As shown in FIG. 10, when the same pin is used as a data input terminal and also as a data output terminal, there is a need to use a data output circuit 37C that can set its output in a HIGH impedance state. The control of an input into a control node 60 provides for the output of the data output circuit 37C to be switched between the HIGH impedance state and the state in which the output data level is either HIGH or LOW. In this case, a flip-flop 35C having the same configuration as the output-purpose flip-flop 35 is provided, and is allowed to operate in synchronization with the synchronizing clock signal ck1, with the output of the flip-flop 35C being supplied as the control signal to the control node 60. This makes it possible to synchronize the timing of the control signal input into the control terminal 60 with the timing of a data input/output signal.

FIG. 11 is a circuit diagram showing an example of the construction of the phase compensation circuit 41. The example shown in FIG. 8 uses the phase compensation circuit 41 that is an inverter. Since an inverter has a small inherent delay, a phase delay exactly equal to 180 degrees cannot be achieved. The phase compensation circuit 41 of FIG. 11 is an example of a circuit that can provide a phase delay exactly equal to 180 degrees.

The phase compensation circuit 41 of FIG. 11 includes flip-flops 71 and 72, an inverter 73, and a NAND gate 74. The flip-flops 71 and 72 receive a clock signal CLK2 having double the frequency from the PLL circuit 32 (see FIG. 6), and operates in synchronization with the edge timing of this clock signal. Accordingly, the synchronizing clock signal ck1 output from the flip-flop 71 has the edge timing that is completely aligned with the edge timing of the synchronizing clock signal ck10 output from the flip-flop 72. The synchronizing clock signal ck1 is inverted by the inverter 73 for provision to the input of the flip-flop 72. The synchronizing clock signal ck10 is inverted by the NAND gate 74 for provision to the input of the flip-flop 71. A synchronizing signal supplied to the NAND gate 74 is generally HIGH, so that the NAND gate 74 operates as an inverter.

FIG. 12 is a timing chart for explaining the operation of the phase compensation circuit 41 of FIG. 11. As shown in FIG. 12, the synchronizing clock signal ck1 in synchronization with the edge timing of the clock signal CLK2 is inverted to become a signal b. The signal b synchronizes with the edge timing of the clock signal CLK2 so as to become the synchronizing clock signal ck10. Further, the synchronizing clock signal ck10 in synchronization with the edge timing of the clock signal CLK2 is inverted to become a signal a. The signal a synchronizes with the edge timing of the clock signal CLK2 so as to become the synchronizing clock signal ck1.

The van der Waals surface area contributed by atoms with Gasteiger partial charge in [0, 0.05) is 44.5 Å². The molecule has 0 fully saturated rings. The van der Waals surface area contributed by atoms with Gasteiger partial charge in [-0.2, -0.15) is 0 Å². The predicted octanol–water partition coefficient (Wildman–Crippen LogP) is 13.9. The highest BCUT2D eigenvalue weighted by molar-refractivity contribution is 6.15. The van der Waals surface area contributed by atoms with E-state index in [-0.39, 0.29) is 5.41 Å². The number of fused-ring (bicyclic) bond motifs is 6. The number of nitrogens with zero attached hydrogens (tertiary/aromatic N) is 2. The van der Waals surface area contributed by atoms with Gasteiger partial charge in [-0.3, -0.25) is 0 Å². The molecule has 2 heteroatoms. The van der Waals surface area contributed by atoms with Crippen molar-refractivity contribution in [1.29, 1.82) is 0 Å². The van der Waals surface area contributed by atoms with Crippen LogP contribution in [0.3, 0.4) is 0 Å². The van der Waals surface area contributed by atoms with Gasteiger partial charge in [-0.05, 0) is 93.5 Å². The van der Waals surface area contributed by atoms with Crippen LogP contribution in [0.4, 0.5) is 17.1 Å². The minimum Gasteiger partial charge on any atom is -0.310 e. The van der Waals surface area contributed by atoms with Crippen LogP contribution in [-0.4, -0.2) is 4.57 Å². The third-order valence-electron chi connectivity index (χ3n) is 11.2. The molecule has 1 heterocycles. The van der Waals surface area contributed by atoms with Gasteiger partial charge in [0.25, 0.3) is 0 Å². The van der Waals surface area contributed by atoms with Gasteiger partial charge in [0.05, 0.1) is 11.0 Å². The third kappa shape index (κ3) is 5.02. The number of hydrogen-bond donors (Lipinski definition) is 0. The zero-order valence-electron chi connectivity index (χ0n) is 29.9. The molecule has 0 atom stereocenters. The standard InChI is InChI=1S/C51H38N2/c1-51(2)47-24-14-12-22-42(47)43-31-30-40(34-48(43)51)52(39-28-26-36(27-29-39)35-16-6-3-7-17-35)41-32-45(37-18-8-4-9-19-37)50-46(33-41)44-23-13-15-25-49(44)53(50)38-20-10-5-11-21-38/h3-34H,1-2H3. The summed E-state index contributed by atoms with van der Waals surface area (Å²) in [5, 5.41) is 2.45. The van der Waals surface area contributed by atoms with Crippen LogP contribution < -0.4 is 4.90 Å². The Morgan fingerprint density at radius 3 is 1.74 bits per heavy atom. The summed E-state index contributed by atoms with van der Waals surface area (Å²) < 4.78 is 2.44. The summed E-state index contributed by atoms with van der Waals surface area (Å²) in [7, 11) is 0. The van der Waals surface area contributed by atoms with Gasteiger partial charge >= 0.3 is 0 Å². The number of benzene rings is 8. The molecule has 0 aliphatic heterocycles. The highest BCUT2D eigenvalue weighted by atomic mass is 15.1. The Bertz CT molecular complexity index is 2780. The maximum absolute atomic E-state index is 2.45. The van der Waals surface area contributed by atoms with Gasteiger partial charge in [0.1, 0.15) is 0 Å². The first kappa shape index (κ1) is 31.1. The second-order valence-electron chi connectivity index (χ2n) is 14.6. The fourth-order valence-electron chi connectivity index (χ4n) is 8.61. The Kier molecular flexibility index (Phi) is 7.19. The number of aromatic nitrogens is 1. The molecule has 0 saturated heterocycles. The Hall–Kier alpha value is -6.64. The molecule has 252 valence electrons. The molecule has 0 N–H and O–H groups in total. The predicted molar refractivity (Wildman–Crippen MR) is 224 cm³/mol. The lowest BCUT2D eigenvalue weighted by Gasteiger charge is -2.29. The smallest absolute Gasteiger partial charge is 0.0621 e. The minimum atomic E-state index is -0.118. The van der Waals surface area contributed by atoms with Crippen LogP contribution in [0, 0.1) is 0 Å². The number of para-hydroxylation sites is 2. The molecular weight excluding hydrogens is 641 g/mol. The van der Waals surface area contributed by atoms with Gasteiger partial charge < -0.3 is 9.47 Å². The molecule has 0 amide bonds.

Through the operation described above, the synchronizing clock signal ck10 is given a phase that differs by 180 degrees from the phase of the synchronizing clock signal ck1.

FIG. 13 is a circuit diagram showing an example of the construction of the PLL circuit 32. The PLL circuit 32 of FIG. 13 includes a phase difference detecting circuit 81, a control voltage generating circuit 82, a VCO (voltage control oscillator) 83. The phase difference detecting circuit 81 serves to detect a phase difference between the input clock signal ck0 and the delayed clock signal ckf. Specifically, the phase difference detecting circuit 81 controls the control voltage generating circuit 82 to lower the oscillating frequency of the VCO 83 when the phase of the delayed clock signal ckf is earlier than the phase of the input clock signal ck0. The phase difference detecting circuit 81 controls the control voltage generating circuit 82 to raise the oscillating frequency of the VCO 83 when the phase of the delayed clock signal ckf is later than the phase of the input clock signal ck0. The phase difference detecting circuit 81 controls the control voltage generating circuit 82 to maintain the current oscillating frequency of the VCO 83 when the phase of the delayed clock signal ckf is the same as the phase of the input clock signal ck0.

Based on the output of the phase difference detecting circuit 81, the control voltage generating circuit 82 generates a control voltage vcntl, which controls the oscillating frequency of the VCO 83. The VCO 83 adjusts the frequency of the clock signal ckr having an adjusted phase based on the voltage level of the control voltage vcntl.

FIG. 14 is a circuit diagram showing another example of the construction of the PLL circuit 32. The circuit construction shown in FIG. 14 is generally referred to as a DLL (delay locked loop), which is one type of PLL circuit in a broad sense. The PLL circuit 32 of FIG. 14 includes a phase difference detecting circuit 91, a delay control circuit 92, and a variable delay circuit 93. The phase difference detecting circuit 91 serves to detect a phase difference between the input clock signal ck0 and the delayed clock signal ckf. Specifically, when the phase of the delayed clock signal ckf is earlier than the phase of the input clock signal ck0, the delay control circuit 92 is controlled to increase the delay time of the variable delay circuit 93. When the phase of the delayed clock signal ckf is later than the phase of the input clock signal ck0, the delay control circuit 92 is controlled to shorten the delay time of the variable delay circuit 93. Furthermore, when the phase of the delayed clock signal ckf is the same as the phase of the input clock signal ck0, the delay control circuit 92 is controlled to maintain the current delay of the variable delay circuit 93. Based on the output of the phase difference detecting circuit 91, the delay control circuit 92 generates a control pointer, which controls the delay time of the variable delay circuit 93. The variable delay circuit 93 adjusts the delay time of the clock signal ckr having an adjusted phase based on the value of the control pointer.